Support for GPs on indemnity costs and improved sickness payments - similar to the deal announced in England last month - have been welcomed by the BMA in Wales.
But talks have begun on further changes to funding for indemnity, plans to increase GP collaborative working and the future of the QOF that could significantly reshape the GP contract in Wales from April 2018, GPonline understands.
GP contract review
GPC Wales chair Dr Charlotte Jones said as the 2017/18 contract was announced that the deal was 'part of a longer piece of work to review the entire contract and make it fit for the future'.
Speaking to GPonline, deputy chair Dr David Bailey said the GPC was talking to the Welsh government to sort out 'the finer details' of the 2017/18 deal, and that 'more significant discussions' were underway for 2018/19.
'We have had preliminary discussions on indemnity, practices working together more, what we do with QOF - and hope to outline this to the profession this side of Christmas,' he said.
Dr Bailey said the deal could bring a 'step change' for the GP contract in Wales, and confirmed that Welsh GP leaders were monitoring closely changes in Scotland - where the QOF has been scrapped - and 'trying to pick up the good bits'.
The GPC Wales deputy chair said he believed the 2017/18 deal would significantly improve practice resilience and help ease pressure, and would help to slow down practice closures.
He said GP leaders felt they were 'in a decent place' in terms of their relationship with the Welsh government, and was 'pretty content' that contract changes implemented through the latest contract deal were aimed at patients rather than political priorities.
Directed enhanced services around diabetes and support for residential and nursing care populations would be 'genuinely beneficial for patients', he said, and would help ease pressure on hospitals.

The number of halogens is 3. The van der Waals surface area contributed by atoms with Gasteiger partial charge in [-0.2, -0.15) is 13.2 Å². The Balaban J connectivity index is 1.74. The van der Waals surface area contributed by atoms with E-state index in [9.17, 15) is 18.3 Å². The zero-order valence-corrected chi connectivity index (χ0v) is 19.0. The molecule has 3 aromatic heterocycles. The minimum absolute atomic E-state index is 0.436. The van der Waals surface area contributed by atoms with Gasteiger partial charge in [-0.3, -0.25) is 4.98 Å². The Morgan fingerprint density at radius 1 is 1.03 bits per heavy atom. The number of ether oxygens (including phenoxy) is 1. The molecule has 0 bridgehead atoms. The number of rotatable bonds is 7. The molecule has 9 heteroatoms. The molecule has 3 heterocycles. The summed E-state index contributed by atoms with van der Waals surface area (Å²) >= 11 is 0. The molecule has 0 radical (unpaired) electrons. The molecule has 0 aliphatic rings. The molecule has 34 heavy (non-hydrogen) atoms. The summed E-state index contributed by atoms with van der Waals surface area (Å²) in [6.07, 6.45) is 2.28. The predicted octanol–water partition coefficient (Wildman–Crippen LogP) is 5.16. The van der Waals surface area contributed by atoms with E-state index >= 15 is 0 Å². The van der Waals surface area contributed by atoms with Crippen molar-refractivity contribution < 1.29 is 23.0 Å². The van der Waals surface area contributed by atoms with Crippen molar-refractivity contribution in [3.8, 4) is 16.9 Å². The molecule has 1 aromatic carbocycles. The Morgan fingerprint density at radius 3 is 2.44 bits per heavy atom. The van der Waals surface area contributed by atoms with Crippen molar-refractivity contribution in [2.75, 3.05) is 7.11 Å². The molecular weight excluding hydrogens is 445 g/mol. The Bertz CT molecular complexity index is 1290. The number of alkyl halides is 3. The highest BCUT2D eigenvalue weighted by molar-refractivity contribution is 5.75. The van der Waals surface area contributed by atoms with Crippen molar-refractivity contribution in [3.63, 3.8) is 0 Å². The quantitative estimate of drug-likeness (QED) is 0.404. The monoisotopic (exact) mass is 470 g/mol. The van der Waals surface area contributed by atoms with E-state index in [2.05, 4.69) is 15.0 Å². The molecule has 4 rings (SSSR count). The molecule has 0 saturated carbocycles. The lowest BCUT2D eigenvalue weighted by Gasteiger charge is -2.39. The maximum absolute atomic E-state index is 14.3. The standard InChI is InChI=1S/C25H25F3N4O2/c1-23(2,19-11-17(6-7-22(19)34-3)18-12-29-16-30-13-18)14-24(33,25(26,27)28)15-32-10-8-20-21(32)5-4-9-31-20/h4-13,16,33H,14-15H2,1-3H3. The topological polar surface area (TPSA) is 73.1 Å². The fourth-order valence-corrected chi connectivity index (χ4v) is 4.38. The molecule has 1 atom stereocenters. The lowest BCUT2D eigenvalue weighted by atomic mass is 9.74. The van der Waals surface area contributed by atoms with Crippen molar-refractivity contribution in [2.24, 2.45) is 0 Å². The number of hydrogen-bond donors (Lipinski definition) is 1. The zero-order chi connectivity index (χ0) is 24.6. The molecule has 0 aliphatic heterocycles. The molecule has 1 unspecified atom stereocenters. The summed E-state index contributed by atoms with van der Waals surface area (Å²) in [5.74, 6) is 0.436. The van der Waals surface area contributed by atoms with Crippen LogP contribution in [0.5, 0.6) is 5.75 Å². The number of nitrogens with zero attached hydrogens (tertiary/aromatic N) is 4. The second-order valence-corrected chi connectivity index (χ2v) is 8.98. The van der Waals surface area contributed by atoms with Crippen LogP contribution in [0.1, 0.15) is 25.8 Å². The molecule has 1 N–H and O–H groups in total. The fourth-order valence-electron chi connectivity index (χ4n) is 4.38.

Although higher overall prevalence meant that GPs still work harder for their funding than their counterparts in England, Dr Bailey said that there was a 'feelgood factor' and a sense that the government was trying to improve primary care.
Better sickness payments would significantly relieve pressure on small practices, he said. 'For small practices at the moment, one partner off long-term sick is a disaster. The deal we have is similar to England and actually significantly promotes resilience for more vulnerable practices.'
He added that the deal would also promote development by GP clusters of services 'responsive to local needs' that could ease pressure on GPs by providing new options to refer patients to.
'We will see dividends over the next 12 months,' he told GPonline. But he added: 'The primary issue is not about the contract, but actual recruitment. We are starting to look at ways to promote federated working, mergers, attract more trainees and try to make Wales more attractive and get more potential GPs into training in Wales, plus contract change.'
He added that there was work to do on getting LHBs to 'step up on premises' and helping to mitigate risk for GPs particularly in areas where there was a workforce shortage.